Green Door, a Liberty-based quarterly magazine about Catskills life and culture, is shutting down.
It's been a good run; in their three years and 13 issues, Green Door's founders have launched a multi-use art space on Liberty's Main Street, popularized the word "hickster," gotten a nod from the New York Times for their "Narrowsburg Not Williamsburg" T-shirts, and earned plenty of love from the local arts and business community. But, as the sage says, sometimes love just ain't enough.
After 3 years, 13 issues, and more success than we had ever imagined, Green Door Magazine has decided to take a break. Our success would not have been possible without our loyal readers devouring each issue.
We continue to be champions of the #Catskills and #HudsonValley celebrating all the things this part of the world has to offer. Our summer issue is still out on newsstands and around the area so enjoy our best issue yet!
Say it ain't so! As local media types, we here at the Watershed Post are always sorry to see a fellow media outlet go. And as publishers, we're intimately familiar with how tough it is to run a sustainable local-media business, whether in print, online or both.
We reached out to publisher Ellie Ohiso via email for more on why the magazine is folding, and whether it might return. In her response to us, she made it clear that the issue currently on the stands will be Green Door's last.
Watershed Post: Do you have definite plans for restarting? Is it possible this might be the end of Green Door, or are you committed to bringing it back?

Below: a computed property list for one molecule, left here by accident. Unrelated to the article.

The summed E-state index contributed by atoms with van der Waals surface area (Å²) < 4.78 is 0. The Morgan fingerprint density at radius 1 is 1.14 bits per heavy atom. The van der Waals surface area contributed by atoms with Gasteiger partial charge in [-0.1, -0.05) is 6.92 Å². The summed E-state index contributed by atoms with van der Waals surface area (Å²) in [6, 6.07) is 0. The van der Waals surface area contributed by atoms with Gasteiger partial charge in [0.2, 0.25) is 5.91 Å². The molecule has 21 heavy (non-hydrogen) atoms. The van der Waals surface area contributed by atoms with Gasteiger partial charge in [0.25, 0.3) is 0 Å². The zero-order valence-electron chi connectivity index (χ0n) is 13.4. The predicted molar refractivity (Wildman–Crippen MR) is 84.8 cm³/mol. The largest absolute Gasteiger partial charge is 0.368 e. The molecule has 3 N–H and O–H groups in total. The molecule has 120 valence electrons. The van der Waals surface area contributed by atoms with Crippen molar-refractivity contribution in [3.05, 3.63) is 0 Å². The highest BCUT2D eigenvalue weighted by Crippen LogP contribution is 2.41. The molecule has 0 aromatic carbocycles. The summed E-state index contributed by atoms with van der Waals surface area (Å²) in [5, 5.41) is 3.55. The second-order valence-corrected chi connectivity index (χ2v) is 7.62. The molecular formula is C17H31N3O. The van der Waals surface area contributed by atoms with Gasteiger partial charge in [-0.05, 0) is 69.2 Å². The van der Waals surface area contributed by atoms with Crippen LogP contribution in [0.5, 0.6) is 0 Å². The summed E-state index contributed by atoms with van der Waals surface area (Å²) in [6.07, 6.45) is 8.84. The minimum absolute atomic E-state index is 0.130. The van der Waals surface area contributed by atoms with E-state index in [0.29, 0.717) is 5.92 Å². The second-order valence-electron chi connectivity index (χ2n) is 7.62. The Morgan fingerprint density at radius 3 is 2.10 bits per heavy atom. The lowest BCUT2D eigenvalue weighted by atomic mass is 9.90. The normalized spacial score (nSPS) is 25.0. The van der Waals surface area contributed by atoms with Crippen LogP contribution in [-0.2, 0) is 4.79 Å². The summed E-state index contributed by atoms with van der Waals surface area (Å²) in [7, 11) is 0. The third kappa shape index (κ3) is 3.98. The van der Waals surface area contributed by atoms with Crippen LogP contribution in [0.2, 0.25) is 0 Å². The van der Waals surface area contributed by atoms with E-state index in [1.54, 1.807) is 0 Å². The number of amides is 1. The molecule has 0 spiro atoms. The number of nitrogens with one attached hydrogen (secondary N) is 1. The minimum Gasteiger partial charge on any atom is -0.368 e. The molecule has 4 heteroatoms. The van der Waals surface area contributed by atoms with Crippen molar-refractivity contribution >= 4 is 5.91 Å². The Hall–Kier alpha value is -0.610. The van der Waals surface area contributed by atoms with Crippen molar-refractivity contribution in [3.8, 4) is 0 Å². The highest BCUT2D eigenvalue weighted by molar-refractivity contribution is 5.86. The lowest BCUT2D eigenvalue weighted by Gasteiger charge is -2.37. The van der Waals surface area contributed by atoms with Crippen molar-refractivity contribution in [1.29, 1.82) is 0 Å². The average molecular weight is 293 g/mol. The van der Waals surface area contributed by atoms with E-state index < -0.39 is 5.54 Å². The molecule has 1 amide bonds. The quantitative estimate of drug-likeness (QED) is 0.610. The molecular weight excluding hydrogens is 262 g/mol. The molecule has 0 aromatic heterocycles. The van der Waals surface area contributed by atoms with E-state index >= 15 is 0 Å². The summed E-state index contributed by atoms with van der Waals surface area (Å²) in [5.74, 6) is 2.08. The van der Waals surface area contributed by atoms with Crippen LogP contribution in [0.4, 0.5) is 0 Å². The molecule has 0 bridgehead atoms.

Ellie Ohiso: We have no plans to continue Green Door as it currently exists. It was a very tough decision for us, but we felt we were ending the magazine on our terms and in a very positive space.
WP: What's the reason behind the hiatus? Too much work? Not enough money? Or something else?
EO: The success of Green Door is beyond what we expected. The outpouring of support and bittersweet sentiments made us aware how beloved we are by the community.
Yesterday, when our eldest came home from school, and we told him we announced its ending, he cried. As any small business owner knows, your personal and work life can often become intertwined. In that respect, the time off from the magazine will give us more time to devote to our family.
The magazine was successful in that we went from having to cover every expense to very recently covering the cost of the magazine by the magazine itself. Which makes this last three years mostly a love letter to the area.
WP: You've had a three-year run and gotten a lot of love from the community. What are you proudest of?
EO: The magazine would not have become the success it is, if not for where we live. There was something we were tapping into when we created it that had come into fruition through the magazine itself. It was the manifestation of all the creative forces in the mountains and valley. It is created, shaped, filled, from start to finish, in New York State. It is local, and not only in the trendy sense of the word.
It was a reaction to negative narrative letting people know if was ok to live here. You weren't alone. There is legitimacy in creating community in this space.
WP: Beyond future issues, were there any other plans for upcoming stuff that you'll have to put on hold now?
EO: The Headquarters in Liberty. What an experiment! That is a lesson in "If you build it, they will come." We feel like we created a community driven location where people could gather, play music, exhibit art, and talk about ideas for the area. We hope it could be a model of what is possible in the Catskills.
For now, we're taking the time to digest the change, and appreciate the outpouring of support. There's something special about ending something when people yearn for more. We feel like we still have a lot more to do and say about the special place we live. On that note, we're available for weddings, birthday parties, and bar mitzvahs.
WP: What's next for you and Akira? Are you staying in the area?
EO: In the immediate short term, we're taking time to enjoy all the things we wrote about in Green Door. Longer term, we're looking to develop careers in the area.